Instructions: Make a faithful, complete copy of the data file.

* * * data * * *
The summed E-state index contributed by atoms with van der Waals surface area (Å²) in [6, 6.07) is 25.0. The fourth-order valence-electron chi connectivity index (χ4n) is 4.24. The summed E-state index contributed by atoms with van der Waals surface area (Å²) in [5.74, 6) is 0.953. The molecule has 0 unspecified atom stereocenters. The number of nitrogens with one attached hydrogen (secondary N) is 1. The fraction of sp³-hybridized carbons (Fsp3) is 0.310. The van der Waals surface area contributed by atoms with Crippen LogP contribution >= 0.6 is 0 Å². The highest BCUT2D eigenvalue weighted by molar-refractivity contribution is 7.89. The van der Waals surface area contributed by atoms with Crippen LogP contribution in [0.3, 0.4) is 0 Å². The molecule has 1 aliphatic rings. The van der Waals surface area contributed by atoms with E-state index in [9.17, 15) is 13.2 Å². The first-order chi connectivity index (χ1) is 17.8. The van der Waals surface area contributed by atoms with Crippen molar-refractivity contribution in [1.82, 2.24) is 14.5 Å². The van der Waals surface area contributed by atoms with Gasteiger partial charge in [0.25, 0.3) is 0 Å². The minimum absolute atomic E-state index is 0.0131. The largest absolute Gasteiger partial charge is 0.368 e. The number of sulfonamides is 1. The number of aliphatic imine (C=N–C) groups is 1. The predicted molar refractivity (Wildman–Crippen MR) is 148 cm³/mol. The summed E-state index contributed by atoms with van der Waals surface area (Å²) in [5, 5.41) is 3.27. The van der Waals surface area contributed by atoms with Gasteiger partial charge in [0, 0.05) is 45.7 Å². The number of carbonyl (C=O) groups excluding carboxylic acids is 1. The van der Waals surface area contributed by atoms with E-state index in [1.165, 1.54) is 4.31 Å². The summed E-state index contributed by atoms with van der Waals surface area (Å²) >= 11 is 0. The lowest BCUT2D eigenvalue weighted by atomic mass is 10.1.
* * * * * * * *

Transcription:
The summed E-state index contributed by atoms with van der Waals surface area (Å²) in [6, 6.07) is 25.0. The fourth-order valence-electron chi connectivity index (χ4n) is 4.24. The summed E-state index contributed by atoms with van der Waals surface area (Å²) in [5.74, 6) is 0.953. The molecule has 0 unspecified atom stereocenters. The number of nitrogens with one attached hydrogen (secondary N) is 1. The fraction of sp³-hybridized carbons (Fsp3) is 0.310. The van der Waals surface area contributed by atoms with Crippen LogP contribution >= 0.6 is 0 Å². The highest BCUT2D eigenvalue weighted by molar-refractivity contribution is 7.89. The van der Waals surface area contributed by atoms with Crippen LogP contribution in [0.3, 0.4) is 0 Å². The molecule has 1 aliphatic rings. The van der Waals surface area contributed by atoms with E-state index in [9.17, 15) is 13.2 Å². The first-order chi connectivity index (χ1) is 17.8. The van der Waals surface area contributed by atoms with Crippen molar-refractivity contribution in [1.82, 2.24) is 14.5 Å². The van der Waals surface area contributed by atoms with Gasteiger partial charge in [0.25, 0.3) is 0 Å². The minimum absolute atomic E-state index is 0.0131. The largest absolute Gasteiger partial charge is 0.368 e. The number of sulfonamides is 1. The number of aliphatic imine (C=N–C) groups is 1. The predicted molar refractivity (Wildman–Crippen MR) is 148 cm³/mol. The summed E-state index contributed by atoms with van der Waals surface area (Å²) in [5, 5.41) is 3.27. The van der Waals surface area contributed by atoms with Gasteiger partial charge in [0, 0.05) is 45.7 Å². The number of carbonyl (C=O) groups excluding carboxylic acids is 1. The van der Waals surface area contributed by atoms with E-state index in [1.165, 1.54) is 4.31 Å². The summed E-state index contributed by atoms with van der Waals surface area (Å²) >= 11 is 0. The lowest BCUT2D eigenvalue weighted by atomic mass is 10.1.